Helping Kids Deal with Back-To-School Stress


Stress of School

Whether your children are in public school, private school, charter school, or homeschool, a new school year can stress out our children.

Unlike adults, kids don’t understand they are feeling stress, or know how to handle it like adults do. In fact, because of their lack of life experiences, they really don’t even understand they are feeling stress.

As parents, it is easy to miss our children’s stress cues. We can mistake signs of stress from our children for defiance and misbehavior. 

The most common signs of stress are…

Increase in crying, throwing fits and temper tantrums

Unwilling to do anything or try anything



Lack of Patience



Lots of crying


Behavior that is out of the ordinary

Trouble sleeping

Back to school stress can come from many sources, but the two main sources of stress for our children are unfamiliar situations (like a new school class or when a parent goes out of town) and pressure to perform (such as school tests, social pressures and extracurricular competition). All children feel pressure. Even our little ones. Pressure to share their toys, eat all their food and go to sleep. Both of these sources are very prevalent at the start of a new school year. There is so much uncertainty. I know that uncertainty can stress me out. Why wouldn’t we assume the same happens to our children.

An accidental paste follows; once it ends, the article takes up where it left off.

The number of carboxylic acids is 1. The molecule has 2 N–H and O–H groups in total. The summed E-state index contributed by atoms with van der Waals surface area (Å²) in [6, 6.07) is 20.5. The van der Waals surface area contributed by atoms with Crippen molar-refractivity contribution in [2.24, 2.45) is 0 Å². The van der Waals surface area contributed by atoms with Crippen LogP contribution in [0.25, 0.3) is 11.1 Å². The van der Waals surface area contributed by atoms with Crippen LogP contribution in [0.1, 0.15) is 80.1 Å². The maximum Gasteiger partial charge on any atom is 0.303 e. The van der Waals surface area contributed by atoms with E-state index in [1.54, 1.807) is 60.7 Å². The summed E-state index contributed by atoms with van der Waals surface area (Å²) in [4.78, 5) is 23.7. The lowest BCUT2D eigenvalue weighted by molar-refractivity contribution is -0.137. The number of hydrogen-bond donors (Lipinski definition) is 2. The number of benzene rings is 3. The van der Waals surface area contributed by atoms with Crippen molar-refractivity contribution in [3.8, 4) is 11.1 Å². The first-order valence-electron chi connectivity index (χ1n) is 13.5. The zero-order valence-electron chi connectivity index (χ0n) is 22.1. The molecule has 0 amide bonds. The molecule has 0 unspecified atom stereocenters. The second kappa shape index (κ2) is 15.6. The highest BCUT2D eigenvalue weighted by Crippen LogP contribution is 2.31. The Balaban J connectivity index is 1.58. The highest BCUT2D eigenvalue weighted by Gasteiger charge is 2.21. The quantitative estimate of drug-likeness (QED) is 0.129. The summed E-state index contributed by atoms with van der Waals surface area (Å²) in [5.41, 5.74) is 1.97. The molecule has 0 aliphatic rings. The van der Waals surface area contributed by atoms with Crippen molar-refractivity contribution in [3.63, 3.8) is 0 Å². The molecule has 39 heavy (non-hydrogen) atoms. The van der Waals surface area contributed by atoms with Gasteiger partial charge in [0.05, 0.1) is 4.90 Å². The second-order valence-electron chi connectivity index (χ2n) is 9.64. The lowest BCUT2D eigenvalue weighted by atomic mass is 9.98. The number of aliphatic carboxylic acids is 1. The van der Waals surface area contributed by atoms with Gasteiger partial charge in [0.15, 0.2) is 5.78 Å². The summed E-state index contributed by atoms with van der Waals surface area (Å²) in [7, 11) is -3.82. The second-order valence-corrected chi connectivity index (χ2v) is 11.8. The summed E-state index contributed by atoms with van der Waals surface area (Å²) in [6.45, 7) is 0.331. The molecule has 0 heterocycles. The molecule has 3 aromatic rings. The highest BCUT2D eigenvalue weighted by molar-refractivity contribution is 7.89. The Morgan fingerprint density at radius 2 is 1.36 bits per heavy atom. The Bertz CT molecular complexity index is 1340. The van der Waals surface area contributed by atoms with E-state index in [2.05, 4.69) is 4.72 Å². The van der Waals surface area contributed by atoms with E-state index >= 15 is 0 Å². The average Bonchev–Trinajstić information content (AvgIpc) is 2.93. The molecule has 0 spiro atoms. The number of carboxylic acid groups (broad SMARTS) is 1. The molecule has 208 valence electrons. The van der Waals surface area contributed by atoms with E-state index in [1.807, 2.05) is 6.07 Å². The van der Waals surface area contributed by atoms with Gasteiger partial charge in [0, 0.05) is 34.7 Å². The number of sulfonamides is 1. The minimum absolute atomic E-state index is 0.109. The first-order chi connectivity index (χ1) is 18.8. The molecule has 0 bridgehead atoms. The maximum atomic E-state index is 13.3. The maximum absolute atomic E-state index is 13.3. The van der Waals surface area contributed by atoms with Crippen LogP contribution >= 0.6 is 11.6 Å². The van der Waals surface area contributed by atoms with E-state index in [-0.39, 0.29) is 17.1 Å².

As parents, it is our job to help our children not only deal with the stress, but to also help them recognize what they are feeling so they can start learning how to handle it. 

Here are a number of ways we can help as the new school year gets underway. 

1. Start with Ourselves

When we are stressed out, we pass that on to our families. Did you know that children who are constantly surrounded by stress are more likely to be overweight, and even small babies sense and respond negatively to our stress. We have to evaluate our own lives, make sure we are not over scheduled, get control of our stress and set a good example. Plus, our kids learn from us. They learn how to handle stress by watching US handle stress. What are we teaching them?

2. Give them a Voice

Our children do not understand what stress is. They are limited in their life experiences and knowledge. They don’t always understand what they are feeling, or what to call the emotions they experience because often times, they have never felt them before. It is our job as parents to help them. We need to give them a voice, give them words to express their emotions and help them understand the frustration that overtakes them.